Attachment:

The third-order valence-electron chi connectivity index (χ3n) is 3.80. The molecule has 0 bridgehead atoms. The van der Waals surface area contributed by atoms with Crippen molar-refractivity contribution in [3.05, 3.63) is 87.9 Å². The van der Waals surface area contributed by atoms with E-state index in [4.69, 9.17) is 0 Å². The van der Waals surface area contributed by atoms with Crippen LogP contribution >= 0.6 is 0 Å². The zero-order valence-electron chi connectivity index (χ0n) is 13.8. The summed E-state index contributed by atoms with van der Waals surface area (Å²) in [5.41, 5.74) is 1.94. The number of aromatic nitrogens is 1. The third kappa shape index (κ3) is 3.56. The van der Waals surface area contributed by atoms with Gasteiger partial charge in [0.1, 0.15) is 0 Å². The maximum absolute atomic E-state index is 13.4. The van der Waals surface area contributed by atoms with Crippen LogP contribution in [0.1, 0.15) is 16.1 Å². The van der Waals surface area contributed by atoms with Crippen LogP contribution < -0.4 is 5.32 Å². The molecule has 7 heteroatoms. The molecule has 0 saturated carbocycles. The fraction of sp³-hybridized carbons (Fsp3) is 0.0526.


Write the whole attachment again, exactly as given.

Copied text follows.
The third-order valence-electron chi connectivity index (χ3n) is 3.80. The molecule has 0 bridgehead atoms. The van der Waals surface area contributed by atoms with Crippen molar-refractivity contribution in [3.05, 3.63) is 87.9 Å². The van der Waals surface area contributed by atoms with E-state index in [4.69, 9.17) is 0 Å². The van der Waals surface area contributed by atoms with Crippen LogP contribution >= 0.6 is 0 Å². The zero-order valence-electron chi connectivity index (χ0n) is 13.8. The summed E-state index contributed by atoms with van der Waals surface area (Å²) in [5.41, 5.74) is 1.94. The number of aromatic nitrogens is 1. The third kappa shape index (κ3) is 3.56. The van der Waals surface area contributed by atoms with Gasteiger partial charge in [0.1, 0.15) is 0 Å². The maximum absolute atomic E-state index is 13.4. The van der Waals surface area contributed by atoms with Crippen LogP contribution in [0.1, 0.15) is 16.1 Å². The van der Waals surface area contributed by atoms with Crippen LogP contribution < -0.4 is 5.32 Å². The molecule has 7 heteroatoms. The molecule has 0 saturated carbocycles. The fraction of sp³-hybridized carbons (Fsp3) is 0.0526.